Rick Poynor | Exposure

Exposure: Restaurant de la Réserve by Jean Gilletta

Restaurant de la Réserve, Nice, France, c. 1900 by Jean Gilletta

This is a photograph so magical I would be willing to wager you will never forget it. Antique pictures often have the power to evoke deep feelings of wonder and yearning. What would it be like, we speculate and dream, to be in such a place, to be part of that scene? This enchanting image from the Belle Epoque possesses that magnetism to an exceptional degree.

The structure unfolds across the picture, from dry land to water, like a poetically balanced equation. Multiply a charming but unremarkable building by an ornately fretted, fairytale pavilion and the product is a sailing boat becalmed in the air on a pedestal of rock: from the solidity of stone to windowless transparency to the cat’s cradle of the mast and rigging. To take a meal in the dining room would be to long to climb the steps to the nearby pavilion; to enter and ascend the pavilion would be to long to cross the gangway and occupy a seat on the boat. Can it be an accident that the few figures are so perfectly arranged to demonstrate the appeal of the restaurant’s vantage points, which culminate, at the boat’s prow, with a soulful view out to sea?

The photographer assumed a position directly opposite the man looking our way in the center of the picture. His name was Jean Gilletta (1856–1933, sometimes spelt Giletta) and, after learning his trade in a Paris studio, he became one of the South of France’s leading outdoor photographic reporters. The restaurant, documented around 1900, could be found on the coast road to the east of Nice’s port, and it was often shown from various angles on postcards of the era, which confirm that Gilletta found the best sightline. A picture he took in the early 1880s, before the wooden boat was levitated into place, reveals that the first pavilion to colonize the outcrop was a much plainer enclosed structure.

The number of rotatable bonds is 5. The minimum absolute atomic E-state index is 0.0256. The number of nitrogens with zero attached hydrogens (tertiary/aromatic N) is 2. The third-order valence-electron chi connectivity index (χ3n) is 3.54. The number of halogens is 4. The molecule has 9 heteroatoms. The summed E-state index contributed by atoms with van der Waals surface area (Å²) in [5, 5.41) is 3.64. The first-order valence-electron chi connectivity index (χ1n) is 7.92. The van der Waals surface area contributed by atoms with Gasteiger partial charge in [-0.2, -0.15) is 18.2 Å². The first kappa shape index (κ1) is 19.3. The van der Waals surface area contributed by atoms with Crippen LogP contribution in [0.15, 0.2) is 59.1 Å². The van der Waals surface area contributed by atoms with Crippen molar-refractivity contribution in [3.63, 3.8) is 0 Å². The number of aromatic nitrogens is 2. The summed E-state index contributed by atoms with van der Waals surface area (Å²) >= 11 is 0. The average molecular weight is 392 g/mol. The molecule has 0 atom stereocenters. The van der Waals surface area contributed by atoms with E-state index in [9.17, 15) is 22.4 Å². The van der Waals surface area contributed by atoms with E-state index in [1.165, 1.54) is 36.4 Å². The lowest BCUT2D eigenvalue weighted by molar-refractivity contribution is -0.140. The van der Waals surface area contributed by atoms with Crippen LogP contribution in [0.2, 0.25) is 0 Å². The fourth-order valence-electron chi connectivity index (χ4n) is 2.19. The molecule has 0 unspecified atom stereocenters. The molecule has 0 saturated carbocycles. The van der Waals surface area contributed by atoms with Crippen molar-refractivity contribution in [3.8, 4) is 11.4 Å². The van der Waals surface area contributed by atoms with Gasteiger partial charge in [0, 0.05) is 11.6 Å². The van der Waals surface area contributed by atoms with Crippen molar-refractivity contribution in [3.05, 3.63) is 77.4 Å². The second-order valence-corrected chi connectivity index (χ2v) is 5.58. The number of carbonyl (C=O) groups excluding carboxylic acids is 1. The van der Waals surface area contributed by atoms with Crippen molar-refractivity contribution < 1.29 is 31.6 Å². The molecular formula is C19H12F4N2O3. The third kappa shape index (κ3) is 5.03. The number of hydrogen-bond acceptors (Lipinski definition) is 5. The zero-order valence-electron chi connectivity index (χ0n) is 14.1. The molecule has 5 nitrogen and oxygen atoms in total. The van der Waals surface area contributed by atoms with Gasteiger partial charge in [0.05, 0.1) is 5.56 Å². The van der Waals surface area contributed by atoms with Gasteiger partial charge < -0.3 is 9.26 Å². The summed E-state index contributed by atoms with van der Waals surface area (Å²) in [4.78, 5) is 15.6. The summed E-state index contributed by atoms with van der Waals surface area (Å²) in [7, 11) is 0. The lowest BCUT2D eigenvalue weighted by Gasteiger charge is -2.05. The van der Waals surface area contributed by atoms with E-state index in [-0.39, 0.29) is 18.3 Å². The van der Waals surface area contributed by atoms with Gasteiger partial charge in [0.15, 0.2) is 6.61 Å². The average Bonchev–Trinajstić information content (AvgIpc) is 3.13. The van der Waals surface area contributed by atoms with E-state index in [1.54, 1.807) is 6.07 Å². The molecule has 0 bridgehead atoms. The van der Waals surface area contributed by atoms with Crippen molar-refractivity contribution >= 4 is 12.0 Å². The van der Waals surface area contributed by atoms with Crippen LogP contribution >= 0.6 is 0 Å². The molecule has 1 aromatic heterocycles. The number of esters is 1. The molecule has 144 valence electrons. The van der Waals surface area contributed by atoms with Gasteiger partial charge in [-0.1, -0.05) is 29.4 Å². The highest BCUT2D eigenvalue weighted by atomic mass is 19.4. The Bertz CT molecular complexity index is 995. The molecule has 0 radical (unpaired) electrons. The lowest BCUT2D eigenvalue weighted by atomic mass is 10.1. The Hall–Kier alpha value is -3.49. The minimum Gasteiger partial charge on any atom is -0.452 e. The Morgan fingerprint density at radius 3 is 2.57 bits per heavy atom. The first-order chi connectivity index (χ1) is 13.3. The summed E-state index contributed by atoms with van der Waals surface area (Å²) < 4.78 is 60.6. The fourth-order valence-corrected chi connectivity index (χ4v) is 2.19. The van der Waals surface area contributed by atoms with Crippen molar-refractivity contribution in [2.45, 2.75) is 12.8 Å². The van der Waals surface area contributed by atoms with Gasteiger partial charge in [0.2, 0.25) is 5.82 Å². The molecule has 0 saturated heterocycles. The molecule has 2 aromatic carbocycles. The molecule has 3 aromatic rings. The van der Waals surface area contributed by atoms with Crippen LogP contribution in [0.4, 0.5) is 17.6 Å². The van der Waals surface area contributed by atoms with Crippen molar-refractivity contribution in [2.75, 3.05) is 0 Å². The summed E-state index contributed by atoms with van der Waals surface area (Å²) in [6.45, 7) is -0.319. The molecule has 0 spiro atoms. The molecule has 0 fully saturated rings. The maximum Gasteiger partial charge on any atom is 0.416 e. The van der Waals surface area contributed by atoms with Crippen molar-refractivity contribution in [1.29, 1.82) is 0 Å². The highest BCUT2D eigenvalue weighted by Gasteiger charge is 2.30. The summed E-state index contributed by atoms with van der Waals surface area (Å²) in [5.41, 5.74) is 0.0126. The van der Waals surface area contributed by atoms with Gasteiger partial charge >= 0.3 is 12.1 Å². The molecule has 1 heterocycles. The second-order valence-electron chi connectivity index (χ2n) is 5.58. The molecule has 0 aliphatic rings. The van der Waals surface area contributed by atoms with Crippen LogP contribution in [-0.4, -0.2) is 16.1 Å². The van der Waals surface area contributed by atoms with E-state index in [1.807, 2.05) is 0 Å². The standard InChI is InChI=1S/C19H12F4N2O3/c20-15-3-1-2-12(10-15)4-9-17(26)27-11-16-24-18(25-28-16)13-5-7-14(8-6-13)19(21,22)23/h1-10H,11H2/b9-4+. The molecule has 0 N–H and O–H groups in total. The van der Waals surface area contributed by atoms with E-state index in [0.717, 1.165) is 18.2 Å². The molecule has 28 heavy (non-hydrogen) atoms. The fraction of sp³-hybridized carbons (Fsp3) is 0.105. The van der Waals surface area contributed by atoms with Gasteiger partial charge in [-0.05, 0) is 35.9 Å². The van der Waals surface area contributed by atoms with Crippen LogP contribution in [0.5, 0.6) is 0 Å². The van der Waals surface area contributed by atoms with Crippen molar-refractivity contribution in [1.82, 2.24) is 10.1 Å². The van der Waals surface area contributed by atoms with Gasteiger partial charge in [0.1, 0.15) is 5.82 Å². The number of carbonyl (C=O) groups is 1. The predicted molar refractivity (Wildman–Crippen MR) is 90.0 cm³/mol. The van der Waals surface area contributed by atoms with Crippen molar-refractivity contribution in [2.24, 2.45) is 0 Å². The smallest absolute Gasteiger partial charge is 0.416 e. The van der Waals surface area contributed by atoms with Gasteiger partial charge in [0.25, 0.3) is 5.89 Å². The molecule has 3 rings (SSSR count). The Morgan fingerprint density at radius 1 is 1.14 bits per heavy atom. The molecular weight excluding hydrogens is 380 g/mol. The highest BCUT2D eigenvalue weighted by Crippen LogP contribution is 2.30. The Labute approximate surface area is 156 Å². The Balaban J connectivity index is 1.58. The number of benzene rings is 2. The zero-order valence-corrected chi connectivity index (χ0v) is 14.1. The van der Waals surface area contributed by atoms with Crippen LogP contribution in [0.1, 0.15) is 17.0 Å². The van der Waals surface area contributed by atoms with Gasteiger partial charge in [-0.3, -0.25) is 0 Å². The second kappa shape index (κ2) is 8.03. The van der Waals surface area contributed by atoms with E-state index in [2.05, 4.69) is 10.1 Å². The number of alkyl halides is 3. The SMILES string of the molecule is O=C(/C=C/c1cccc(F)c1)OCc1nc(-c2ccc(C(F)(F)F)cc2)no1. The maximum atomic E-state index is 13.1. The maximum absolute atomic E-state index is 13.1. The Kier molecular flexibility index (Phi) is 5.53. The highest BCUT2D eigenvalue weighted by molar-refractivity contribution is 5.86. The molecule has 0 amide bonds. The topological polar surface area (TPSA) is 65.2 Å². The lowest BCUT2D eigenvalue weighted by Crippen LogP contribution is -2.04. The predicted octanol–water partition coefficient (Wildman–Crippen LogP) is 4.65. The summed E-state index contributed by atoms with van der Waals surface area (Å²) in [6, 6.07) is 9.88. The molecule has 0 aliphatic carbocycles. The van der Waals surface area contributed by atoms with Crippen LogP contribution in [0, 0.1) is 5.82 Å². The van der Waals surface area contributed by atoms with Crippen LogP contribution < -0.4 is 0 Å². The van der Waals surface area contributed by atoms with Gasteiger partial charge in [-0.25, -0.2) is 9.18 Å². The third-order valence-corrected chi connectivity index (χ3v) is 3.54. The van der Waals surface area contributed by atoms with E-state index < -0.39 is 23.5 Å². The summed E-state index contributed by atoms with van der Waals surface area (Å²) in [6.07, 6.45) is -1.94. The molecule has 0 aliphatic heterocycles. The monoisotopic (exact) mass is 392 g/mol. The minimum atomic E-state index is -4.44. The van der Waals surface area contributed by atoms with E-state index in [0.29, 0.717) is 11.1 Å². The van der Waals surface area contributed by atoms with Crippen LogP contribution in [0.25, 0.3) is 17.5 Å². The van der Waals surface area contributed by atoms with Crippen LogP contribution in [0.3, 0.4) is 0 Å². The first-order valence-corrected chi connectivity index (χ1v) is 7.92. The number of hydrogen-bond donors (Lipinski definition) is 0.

I say “could be found,” but there is still a restaurant on the spot. The pavilion is long gone, as is the boat, which was replaced by a three-tier diving platform until this was abandoned for being too dangerous. In 2014, plans were announced to develop the site with a bar and a terrace on the rocks. It isn’t surprising that the restaurant website shows off its historical heritage by featuring the photo, but there is something a little forlorn about the reminder. The edifice in Gilletta’s picture is so much more than somewhere to eat: metaphysically distant and mysterious to its core.


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Posted in: Architecture, Exposure, History, Photography, Social Good

Comments [1]

Thanks for that. Wonderful photo - subject and technique. I have a major soft spot for Nice.
mikhail gelovani

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